Not all users have full mobility and often suffer from limited accessibility. The system can simplify life for them by providing them with information about the different options that are accessible to them. The system should allow these users to select possible modes of transport, input their accessibility needs and maximum distances for active transportation. The system should bear these limitations in mind when offering suggestions and should give users full information on accessibility for different modes of transport and information about bus and train stations and parking garages.


 Interacting with information

The information provided by the system has to be reliable, complete and clear of course and information overload should be avoided. Users should be able to find and extract information from the system easily. If information is directly useful or relevant, the system should push it to the users. Important information should also be available offline, in the physical infrastructure, for people who do not use the mobility system or for people whose phone batteries may have died.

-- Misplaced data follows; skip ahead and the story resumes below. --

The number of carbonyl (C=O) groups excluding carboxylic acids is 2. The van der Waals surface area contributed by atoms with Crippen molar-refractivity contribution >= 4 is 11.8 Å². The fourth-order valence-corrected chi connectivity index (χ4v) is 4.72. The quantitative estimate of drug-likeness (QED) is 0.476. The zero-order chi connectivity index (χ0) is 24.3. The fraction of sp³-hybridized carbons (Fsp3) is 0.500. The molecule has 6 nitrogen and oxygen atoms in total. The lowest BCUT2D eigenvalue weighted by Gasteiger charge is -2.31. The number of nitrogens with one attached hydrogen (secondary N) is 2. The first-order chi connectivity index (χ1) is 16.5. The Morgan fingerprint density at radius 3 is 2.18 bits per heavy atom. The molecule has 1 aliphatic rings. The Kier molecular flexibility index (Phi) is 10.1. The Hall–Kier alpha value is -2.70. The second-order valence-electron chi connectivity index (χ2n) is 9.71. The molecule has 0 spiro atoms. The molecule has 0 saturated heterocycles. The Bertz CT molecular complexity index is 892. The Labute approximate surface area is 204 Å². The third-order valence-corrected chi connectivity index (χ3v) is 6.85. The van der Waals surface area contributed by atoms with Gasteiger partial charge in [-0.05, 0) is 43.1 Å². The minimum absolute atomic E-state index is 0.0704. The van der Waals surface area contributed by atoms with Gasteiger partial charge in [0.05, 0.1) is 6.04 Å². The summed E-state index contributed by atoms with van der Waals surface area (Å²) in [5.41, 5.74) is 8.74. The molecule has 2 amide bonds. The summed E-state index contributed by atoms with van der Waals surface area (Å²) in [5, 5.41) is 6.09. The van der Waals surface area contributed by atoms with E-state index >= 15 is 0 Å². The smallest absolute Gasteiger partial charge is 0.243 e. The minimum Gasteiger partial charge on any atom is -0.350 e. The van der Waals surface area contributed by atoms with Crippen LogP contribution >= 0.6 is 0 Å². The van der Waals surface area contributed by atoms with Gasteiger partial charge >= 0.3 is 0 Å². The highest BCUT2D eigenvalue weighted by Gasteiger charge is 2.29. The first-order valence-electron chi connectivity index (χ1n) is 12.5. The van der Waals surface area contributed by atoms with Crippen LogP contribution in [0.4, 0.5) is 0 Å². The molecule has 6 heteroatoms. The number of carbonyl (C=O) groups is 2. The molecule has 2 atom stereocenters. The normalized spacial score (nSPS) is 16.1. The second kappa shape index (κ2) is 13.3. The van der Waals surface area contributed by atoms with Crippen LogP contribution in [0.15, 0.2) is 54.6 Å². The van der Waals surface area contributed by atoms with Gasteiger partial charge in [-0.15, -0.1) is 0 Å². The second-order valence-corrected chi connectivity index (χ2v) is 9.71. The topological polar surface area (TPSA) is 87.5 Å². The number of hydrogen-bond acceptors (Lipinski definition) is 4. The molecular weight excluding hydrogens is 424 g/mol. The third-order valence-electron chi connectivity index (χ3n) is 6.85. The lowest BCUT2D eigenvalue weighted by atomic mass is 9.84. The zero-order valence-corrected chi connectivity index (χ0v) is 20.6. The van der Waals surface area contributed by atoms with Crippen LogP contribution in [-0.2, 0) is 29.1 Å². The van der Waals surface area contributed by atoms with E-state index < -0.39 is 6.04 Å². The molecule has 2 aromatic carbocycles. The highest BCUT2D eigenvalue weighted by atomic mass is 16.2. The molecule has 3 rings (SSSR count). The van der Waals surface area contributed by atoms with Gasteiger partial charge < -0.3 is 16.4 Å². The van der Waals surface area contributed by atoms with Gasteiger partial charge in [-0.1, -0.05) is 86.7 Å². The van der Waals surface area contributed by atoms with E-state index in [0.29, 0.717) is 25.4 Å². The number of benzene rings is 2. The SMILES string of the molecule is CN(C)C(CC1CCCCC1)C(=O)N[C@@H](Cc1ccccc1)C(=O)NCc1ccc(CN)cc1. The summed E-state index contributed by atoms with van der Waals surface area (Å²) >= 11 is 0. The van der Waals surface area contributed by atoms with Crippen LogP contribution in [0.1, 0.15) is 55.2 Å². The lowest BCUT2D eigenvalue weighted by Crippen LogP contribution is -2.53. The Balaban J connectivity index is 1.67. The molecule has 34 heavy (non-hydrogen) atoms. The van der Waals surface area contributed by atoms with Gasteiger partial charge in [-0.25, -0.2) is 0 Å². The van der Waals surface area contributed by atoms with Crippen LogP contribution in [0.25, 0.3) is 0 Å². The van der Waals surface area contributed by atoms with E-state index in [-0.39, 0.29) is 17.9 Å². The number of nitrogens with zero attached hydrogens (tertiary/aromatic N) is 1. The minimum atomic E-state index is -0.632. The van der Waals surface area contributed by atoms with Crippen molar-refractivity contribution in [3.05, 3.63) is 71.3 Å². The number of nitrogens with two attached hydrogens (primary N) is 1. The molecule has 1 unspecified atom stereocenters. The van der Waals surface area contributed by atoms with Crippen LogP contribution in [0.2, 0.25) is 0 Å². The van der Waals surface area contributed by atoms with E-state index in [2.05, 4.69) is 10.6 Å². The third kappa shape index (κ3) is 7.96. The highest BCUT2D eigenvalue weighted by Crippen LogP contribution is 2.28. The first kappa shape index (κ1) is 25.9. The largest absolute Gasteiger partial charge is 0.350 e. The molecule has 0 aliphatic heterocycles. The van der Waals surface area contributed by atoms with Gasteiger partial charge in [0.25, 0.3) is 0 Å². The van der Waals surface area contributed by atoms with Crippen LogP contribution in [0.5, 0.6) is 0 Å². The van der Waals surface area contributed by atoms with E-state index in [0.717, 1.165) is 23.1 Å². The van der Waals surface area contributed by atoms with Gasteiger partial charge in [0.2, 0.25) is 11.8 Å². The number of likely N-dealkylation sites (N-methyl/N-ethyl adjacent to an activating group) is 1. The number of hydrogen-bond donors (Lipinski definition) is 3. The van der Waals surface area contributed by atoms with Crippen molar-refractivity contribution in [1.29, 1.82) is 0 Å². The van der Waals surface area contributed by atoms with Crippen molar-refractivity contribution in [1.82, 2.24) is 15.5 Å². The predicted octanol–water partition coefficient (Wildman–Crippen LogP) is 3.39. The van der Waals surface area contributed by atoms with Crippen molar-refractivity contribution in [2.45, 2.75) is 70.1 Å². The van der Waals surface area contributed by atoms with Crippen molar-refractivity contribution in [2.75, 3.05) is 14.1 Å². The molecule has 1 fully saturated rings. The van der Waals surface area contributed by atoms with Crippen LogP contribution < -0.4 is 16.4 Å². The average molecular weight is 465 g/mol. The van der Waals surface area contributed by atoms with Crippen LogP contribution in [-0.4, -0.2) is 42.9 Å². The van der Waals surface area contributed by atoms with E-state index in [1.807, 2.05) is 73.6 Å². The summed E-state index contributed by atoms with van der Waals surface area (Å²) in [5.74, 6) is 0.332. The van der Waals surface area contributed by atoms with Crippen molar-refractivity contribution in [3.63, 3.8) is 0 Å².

The objective of the system is to cater fully to the information needs of the users, for this reason it should contain information that will help them avoid disruptions on their journey. Users who make recurrent or familiar journeys should be sent push notifications about any irregularities that could affect their journey. It should help (vulnerable) road users to enjoy a safe journey by supplying information on road/route safety, highlighting dangerous and safe areas. This is of particular importance to cyclists, the elderly and anyone travelling with children. Parking options are also useful, ideally displaying on-street and off-street parking availability in real-time. This could steer drivers towards areas that offer the best chance of finding a parking spot.